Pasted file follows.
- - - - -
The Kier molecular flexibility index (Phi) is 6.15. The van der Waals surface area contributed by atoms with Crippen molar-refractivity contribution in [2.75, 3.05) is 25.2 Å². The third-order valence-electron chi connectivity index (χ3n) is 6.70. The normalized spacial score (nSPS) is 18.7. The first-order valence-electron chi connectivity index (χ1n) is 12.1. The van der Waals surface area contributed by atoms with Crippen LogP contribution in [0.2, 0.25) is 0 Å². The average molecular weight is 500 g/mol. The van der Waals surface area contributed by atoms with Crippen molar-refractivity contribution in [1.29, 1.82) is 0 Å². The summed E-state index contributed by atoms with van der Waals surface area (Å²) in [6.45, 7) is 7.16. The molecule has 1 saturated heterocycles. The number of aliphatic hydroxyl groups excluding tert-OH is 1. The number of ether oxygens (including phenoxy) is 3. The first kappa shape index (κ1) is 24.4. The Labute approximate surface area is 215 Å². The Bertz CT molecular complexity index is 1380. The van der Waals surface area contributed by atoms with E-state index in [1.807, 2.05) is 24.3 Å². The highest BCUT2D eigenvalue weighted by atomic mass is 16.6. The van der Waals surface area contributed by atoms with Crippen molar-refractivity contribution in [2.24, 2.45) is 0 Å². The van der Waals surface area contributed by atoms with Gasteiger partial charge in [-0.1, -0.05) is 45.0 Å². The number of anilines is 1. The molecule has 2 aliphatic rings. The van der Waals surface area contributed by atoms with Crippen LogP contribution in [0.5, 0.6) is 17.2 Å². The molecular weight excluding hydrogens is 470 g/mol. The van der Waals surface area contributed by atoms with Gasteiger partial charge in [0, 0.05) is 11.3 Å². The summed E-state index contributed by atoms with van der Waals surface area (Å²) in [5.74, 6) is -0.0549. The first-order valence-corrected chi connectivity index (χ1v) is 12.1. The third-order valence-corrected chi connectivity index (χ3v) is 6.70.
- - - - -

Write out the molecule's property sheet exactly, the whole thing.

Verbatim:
The Kier molecular flexibility index (Phi) is 6.15. The van der Waals surface area contributed by atoms with Crippen molar-refractivity contribution in [2.75, 3.05) is 25.2 Å². The third-order valence-electron chi connectivity index (χ3n) is 6.70. The normalized spacial score (nSPS) is 18.7. The first-order valence-electron chi connectivity index (χ1n) is 12.1. The van der Waals surface area contributed by atoms with Crippen LogP contribution in [0.2, 0.25) is 0 Å². The average molecular weight is 500 g/mol. The van der Waals surface area contributed by atoms with Crippen molar-refractivity contribution in [1.29, 1.82) is 0 Å². The summed E-state index contributed by atoms with van der Waals surface area (Å²) in [6.45, 7) is 7.16. The molecule has 1 saturated heterocycles. The number of aliphatic hydroxyl groups excluding tert-OH is 1. The number of ether oxygens (including phenoxy) is 3. The first kappa shape index (κ1) is 24.4. The Labute approximate surface area is 215 Å². The Bertz CT molecular complexity index is 1380. The van der Waals surface area contributed by atoms with E-state index in [1.807, 2.05) is 24.3 Å². The highest BCUT2D eigenvalue weighted by atomic mass is 16.6. The van der Waals surface area contributed by atoms with Crippen molar-refractivity contribution in [2.24, 2.45) is 0 Å². The van der Waals surface area contributed by atoms with Gasteiger partial charge in [-0.1, -0.05) is 45.0 Å². The number of anilines is 1. The molecule has 2 aliphatic rings. The van der Waals surface area contributed by atoms with Crippen LogP contribution in [0.5, 0.6) is 17.2 Å². The molecular weight excluding hydrogens is 470 g/mol. The van der Waals surface area contributed by atoms with Gasteiger partial charge in [0, 0.05) is 11.3 Å². The summed E-state index contributed by atoms with van der Waals surface area (Å²) in [5.74, 6) is -0.0549. The first-order valence-corrected chi connectivity index (χ1v) is 12.1. The third-order valence-corrected chi connectivity index (χ3v) is 6.70.